If you are thinking about importing to Nigeria, you are in the right place. If it is home goods and groceries, drinks, materials, or any other thing, importation to Nigeria is becoming more attainable. There are a number of steps to take you must take in order to be an authorized importer. This article covers the requirements that need to be met by an importer coming into Nigeria such as the use of storage facilities
Nigerian Import Requirements: Must-haves for Importers
Read on below:
Before shipment, the importer must first ensure the following steps are taken:
Registration of the company name in Nigeria
If you are thinking of the importation business, your first step is to register your company name. On registration, you will obtain a Certificate of Incorporation/Registration in Nigeria.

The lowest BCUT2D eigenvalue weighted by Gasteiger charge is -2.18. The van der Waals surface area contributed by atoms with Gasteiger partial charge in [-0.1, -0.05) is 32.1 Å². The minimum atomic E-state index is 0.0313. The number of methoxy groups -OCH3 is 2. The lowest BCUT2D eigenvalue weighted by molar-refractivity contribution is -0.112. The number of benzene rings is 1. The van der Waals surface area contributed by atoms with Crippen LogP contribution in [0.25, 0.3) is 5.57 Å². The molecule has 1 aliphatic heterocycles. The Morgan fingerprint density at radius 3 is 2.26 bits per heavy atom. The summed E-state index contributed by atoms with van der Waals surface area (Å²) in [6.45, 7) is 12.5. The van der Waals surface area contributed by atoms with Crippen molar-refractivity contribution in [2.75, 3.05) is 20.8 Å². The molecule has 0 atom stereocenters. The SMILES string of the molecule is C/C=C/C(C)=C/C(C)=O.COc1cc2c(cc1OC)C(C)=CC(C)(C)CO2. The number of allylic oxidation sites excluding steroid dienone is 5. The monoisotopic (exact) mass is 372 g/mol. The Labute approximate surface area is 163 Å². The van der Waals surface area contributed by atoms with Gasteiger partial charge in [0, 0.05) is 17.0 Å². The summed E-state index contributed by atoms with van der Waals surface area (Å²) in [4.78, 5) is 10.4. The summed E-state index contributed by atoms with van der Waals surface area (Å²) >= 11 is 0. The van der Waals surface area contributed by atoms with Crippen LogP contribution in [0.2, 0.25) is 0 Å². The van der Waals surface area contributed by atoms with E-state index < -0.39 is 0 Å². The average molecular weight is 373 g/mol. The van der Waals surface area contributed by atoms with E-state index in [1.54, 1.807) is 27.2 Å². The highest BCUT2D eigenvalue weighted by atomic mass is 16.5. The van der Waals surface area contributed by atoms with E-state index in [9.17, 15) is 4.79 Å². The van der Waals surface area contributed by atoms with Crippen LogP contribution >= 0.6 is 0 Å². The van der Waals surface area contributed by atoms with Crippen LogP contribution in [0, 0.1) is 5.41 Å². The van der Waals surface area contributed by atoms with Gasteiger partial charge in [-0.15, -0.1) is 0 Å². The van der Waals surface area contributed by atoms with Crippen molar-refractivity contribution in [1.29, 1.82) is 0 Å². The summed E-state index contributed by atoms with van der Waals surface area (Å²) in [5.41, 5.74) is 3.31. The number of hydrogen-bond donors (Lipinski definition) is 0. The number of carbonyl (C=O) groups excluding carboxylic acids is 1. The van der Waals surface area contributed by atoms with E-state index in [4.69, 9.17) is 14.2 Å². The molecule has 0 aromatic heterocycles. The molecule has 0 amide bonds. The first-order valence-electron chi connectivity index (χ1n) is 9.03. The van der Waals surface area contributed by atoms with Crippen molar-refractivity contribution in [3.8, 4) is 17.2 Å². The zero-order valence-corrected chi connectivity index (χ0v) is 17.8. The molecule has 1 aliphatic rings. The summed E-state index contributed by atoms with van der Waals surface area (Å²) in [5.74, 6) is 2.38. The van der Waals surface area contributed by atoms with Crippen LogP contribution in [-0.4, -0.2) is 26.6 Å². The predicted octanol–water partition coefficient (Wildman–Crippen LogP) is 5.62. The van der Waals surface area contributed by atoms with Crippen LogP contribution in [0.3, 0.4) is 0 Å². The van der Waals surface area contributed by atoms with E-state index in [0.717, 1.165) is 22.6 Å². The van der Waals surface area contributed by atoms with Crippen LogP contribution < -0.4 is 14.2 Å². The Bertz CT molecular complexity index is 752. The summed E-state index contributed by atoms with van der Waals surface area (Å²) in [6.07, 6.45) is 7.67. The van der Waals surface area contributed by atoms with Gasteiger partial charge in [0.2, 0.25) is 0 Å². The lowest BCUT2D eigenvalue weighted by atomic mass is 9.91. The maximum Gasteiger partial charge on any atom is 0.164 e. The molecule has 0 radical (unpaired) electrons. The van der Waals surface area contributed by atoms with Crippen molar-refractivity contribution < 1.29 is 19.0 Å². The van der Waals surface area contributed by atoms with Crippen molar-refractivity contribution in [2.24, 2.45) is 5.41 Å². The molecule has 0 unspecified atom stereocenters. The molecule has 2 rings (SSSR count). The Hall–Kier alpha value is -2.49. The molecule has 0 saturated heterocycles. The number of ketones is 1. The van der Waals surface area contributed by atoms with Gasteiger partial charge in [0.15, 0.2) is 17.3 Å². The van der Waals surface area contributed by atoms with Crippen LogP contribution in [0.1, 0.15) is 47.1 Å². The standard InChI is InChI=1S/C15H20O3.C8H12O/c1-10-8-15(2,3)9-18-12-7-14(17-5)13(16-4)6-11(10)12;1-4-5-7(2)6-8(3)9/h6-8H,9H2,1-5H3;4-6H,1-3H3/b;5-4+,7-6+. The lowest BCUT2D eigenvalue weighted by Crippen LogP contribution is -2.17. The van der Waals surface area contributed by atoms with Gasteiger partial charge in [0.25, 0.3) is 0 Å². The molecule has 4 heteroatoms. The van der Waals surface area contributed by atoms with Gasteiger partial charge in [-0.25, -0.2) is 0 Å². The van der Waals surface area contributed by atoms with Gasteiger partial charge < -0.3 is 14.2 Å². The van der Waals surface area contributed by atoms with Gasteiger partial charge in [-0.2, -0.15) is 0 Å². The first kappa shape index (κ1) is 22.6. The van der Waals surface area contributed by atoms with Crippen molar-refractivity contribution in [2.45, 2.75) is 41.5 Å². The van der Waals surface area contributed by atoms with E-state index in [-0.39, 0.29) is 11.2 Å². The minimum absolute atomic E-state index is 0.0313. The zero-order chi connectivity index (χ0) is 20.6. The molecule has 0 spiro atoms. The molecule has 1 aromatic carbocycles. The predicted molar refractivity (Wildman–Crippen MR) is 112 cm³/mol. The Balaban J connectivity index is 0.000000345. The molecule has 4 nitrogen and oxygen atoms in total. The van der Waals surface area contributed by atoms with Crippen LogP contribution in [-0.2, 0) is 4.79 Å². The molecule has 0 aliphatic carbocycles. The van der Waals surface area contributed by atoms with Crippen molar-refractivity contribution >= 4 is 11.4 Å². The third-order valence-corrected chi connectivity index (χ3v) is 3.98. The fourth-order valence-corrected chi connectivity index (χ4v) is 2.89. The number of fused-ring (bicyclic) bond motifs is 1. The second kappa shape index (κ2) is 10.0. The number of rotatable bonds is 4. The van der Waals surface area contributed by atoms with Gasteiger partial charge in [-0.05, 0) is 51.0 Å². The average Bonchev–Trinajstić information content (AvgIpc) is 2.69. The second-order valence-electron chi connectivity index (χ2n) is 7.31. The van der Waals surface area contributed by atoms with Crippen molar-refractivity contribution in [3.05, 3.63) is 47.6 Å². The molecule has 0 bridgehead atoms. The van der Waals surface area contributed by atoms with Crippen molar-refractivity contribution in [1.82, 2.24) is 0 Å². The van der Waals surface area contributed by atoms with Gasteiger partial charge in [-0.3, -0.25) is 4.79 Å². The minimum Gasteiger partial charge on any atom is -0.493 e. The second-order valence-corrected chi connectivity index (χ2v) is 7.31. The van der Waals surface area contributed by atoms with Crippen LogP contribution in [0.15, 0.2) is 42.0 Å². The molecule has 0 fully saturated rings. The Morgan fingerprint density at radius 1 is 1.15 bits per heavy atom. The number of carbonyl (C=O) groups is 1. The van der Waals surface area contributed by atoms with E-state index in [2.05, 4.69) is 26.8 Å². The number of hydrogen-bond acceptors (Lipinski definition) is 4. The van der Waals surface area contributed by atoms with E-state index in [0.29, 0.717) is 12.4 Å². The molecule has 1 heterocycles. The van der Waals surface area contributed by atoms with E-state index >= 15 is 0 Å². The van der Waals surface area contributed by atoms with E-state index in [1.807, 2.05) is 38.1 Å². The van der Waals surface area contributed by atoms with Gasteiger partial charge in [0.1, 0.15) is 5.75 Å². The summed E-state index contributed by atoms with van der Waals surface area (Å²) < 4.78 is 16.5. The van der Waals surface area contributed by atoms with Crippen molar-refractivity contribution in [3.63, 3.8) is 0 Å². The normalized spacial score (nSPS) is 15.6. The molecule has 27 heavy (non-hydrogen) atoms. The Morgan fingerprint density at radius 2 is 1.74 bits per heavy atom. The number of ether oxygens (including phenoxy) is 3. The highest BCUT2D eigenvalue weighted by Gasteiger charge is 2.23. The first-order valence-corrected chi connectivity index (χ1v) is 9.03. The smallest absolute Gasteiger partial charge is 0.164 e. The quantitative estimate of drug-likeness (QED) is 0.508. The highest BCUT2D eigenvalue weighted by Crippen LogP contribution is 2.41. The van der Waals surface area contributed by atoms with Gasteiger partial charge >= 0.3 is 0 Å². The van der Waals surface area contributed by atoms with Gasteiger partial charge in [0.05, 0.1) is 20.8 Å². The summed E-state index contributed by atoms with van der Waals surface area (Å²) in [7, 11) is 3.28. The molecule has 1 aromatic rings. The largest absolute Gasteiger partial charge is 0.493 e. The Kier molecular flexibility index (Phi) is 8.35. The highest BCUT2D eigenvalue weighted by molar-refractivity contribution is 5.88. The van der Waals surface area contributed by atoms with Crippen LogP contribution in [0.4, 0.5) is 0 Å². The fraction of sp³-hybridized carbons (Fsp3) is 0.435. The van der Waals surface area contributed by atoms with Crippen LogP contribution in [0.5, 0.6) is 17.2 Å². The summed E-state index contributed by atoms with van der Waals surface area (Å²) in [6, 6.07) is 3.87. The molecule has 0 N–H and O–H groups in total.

You must also register your company with the Federal Inland Revenue Services (FIRS). Here you will have to submit an up to date proof of your tax payments, including a Tax Identification Number that must be connected to a valid email address and cell phone number. Visit the FIRS office and do this. If you do not register your Tax Identification Number, you will not be able to submit any import, export or Central Bank of Nigeria forms in the future. Neither will you be able to make any transit customs declarations with the Nigeria Customs Service.
Select a Nigerian bank to act as your Authorized Dealer Bank.
This bank will be responsible for processing your e-Form called form M and your PAAR and also act as your mediator between the Nigeria Customs Service and other parties.
Obtain Trade Insurance and Regulatory Certificates
Purchasing local trade insurance will protect you from loss by providing coverage for damage to your goods while in storage or during shipping. This will be of benefit to your importation business.
Register for the Trade Portal